On Sunday, Oct. 14, Holy Trinity Lutheran Church in Marshall hosted its third annual Chili Cook-off. This family event offered fun, good food and fellowship that included a lively competition for the best chili in three categories: traditional, spicy and unique. Best chef award went to the following contestants, all residents of Marshall: Laurine Martin, traditional; Darlene Raisbeck, spicy; and Aaron Sale, unique.

There was also an impressive display of tempting items available for bid in the silent auction. The entire event was a wonderful display of teamwork and community partnership. Holy Trinity’s message, “All Are Welcome,” was present in word, spirit and action.

Thank you to our local businesses, and to church members and friends, who generously donated auction items. And thanks to all who came and shared in the fun. We will see you again next year!

Linda Baldridge

Marshall

We would like to urge you to research the candidates’ positions on climate change as you make your choices this November for the voices you will send to Madison and Washington.

Rain events in the Midwest last longer and hold more moisture which in 2018 washed away roads, flooded communities, and damaged crops in Wisconsin. Drought out west contributed to larger, more destructive wildfires, while warmer oceans fueled more powerful hurricanes and storm surges. The state of Wisconsin and our government in Washington have removed all mention of climate change from their literature, websites, and the planning process for the future. Every other nation in the world is implementing procedures to try to slow the rate of change.

We have heard from our leaders, on both the state and national level, that they do not want to damage our economy by addressing the climate change threat. As this year shows, there is damage being done to individuals, families, businesses, and government budgets on every level due to the impact of extreme weather events intensified by the warming atmosphere.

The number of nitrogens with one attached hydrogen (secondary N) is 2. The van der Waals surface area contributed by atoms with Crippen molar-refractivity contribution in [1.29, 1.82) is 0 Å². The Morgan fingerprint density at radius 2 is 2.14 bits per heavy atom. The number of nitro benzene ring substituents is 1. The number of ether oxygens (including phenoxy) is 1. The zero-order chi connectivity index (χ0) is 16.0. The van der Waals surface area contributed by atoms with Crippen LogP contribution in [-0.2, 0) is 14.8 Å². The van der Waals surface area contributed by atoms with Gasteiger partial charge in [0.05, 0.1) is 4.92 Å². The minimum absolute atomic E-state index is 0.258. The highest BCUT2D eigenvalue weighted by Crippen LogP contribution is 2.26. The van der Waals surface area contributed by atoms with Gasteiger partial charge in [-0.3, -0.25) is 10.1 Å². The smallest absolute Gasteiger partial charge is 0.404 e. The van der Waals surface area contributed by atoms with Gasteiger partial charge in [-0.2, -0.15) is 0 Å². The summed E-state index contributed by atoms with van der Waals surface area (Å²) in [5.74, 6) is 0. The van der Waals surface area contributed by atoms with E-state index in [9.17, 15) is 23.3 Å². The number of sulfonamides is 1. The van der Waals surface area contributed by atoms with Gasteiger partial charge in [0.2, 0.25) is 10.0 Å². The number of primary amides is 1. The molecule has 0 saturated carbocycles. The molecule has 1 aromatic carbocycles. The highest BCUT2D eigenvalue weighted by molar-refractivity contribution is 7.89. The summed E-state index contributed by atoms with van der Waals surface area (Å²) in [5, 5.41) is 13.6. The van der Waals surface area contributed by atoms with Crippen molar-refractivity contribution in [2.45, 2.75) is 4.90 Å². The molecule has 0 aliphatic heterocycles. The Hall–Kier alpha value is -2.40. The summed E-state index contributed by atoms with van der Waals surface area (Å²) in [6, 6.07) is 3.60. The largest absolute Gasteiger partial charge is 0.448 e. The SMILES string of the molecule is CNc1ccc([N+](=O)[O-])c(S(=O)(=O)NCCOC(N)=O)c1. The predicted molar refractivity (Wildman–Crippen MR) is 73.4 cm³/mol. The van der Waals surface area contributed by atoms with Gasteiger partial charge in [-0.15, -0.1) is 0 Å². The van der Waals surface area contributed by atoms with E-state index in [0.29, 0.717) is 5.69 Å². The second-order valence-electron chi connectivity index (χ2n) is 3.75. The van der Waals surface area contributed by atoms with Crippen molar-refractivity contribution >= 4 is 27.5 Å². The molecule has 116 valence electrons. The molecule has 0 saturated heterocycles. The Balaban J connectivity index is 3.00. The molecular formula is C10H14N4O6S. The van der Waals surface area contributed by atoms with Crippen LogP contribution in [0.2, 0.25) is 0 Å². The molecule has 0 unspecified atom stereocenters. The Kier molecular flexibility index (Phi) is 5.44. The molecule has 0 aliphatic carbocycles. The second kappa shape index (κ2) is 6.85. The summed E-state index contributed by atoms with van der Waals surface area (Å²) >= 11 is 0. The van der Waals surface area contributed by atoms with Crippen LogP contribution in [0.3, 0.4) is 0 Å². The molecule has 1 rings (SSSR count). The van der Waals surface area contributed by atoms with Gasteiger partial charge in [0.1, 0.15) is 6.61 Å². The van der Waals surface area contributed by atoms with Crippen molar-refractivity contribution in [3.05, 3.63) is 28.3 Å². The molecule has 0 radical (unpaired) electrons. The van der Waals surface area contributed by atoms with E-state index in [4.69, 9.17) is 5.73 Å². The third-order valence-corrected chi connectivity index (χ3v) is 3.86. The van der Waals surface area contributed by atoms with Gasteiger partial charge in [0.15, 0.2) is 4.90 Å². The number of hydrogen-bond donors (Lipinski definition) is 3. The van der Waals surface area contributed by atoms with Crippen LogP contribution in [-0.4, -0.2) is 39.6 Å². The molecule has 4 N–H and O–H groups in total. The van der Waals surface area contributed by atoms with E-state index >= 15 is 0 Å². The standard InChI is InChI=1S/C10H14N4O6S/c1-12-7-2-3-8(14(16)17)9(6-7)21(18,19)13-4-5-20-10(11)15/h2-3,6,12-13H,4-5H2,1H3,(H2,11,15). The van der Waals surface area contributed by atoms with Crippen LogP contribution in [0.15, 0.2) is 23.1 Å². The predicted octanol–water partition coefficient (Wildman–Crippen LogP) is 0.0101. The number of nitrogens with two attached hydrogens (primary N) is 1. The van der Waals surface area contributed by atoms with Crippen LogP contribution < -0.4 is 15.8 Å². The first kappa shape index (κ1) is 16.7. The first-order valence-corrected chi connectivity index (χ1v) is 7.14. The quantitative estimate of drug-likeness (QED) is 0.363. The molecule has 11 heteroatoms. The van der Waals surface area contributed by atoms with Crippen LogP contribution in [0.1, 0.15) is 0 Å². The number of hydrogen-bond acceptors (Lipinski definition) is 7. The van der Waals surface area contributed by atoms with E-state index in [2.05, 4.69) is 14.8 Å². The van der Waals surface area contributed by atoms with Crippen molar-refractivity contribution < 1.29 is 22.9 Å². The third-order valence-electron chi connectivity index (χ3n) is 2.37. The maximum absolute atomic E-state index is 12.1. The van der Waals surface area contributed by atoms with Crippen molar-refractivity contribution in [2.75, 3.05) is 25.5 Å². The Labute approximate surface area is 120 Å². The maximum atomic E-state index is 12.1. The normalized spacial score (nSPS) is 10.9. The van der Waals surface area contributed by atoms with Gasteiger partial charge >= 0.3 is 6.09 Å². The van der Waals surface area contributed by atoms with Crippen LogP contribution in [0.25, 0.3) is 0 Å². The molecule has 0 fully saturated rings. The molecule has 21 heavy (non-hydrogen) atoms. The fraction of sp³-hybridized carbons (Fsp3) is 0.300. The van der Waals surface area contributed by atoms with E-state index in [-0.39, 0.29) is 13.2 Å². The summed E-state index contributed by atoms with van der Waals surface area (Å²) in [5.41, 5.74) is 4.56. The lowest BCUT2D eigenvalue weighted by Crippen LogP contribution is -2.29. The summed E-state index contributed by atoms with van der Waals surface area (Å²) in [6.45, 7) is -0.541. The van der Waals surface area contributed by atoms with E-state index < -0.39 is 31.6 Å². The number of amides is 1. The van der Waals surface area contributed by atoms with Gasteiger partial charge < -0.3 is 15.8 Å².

In the past, Democrats have tried to introduce bills creating fees for burning carbon. A marker bill, sponsored by Rep. Carlo Curbelo, R-FL, has been introduced as a way to spark debate and innovative thinking in regards to our responses to the changes in weather patterns and their intensity. He has decided to become involved, because his constituents, near Miami, will continue to pay a high price for our inaction. A carbon tax is a fee imposed on fuels that release carbon into the atmosphere when they are burned. The fees would occur when the fuels are extracted from the ground or when they are imported into the U.S. The tax is figured proportionately based on the amount of greenhouse gas released during burning with coal being the most heavily taxed. Petroleum would be taxed less, and natural gas would be taxed at the lowest level. The bill is designed to start the discussion on how to address this problem.

We support bipartisan efforts to reduce carbon emissions and slow the accumulation of greenhouse gasses which heat up the atmosphere. We urge you to do the same. The longer we wait, the more difficult the solutions will be. It is time for our representatives to act on our behalf, as well as, for our children and grandchildren.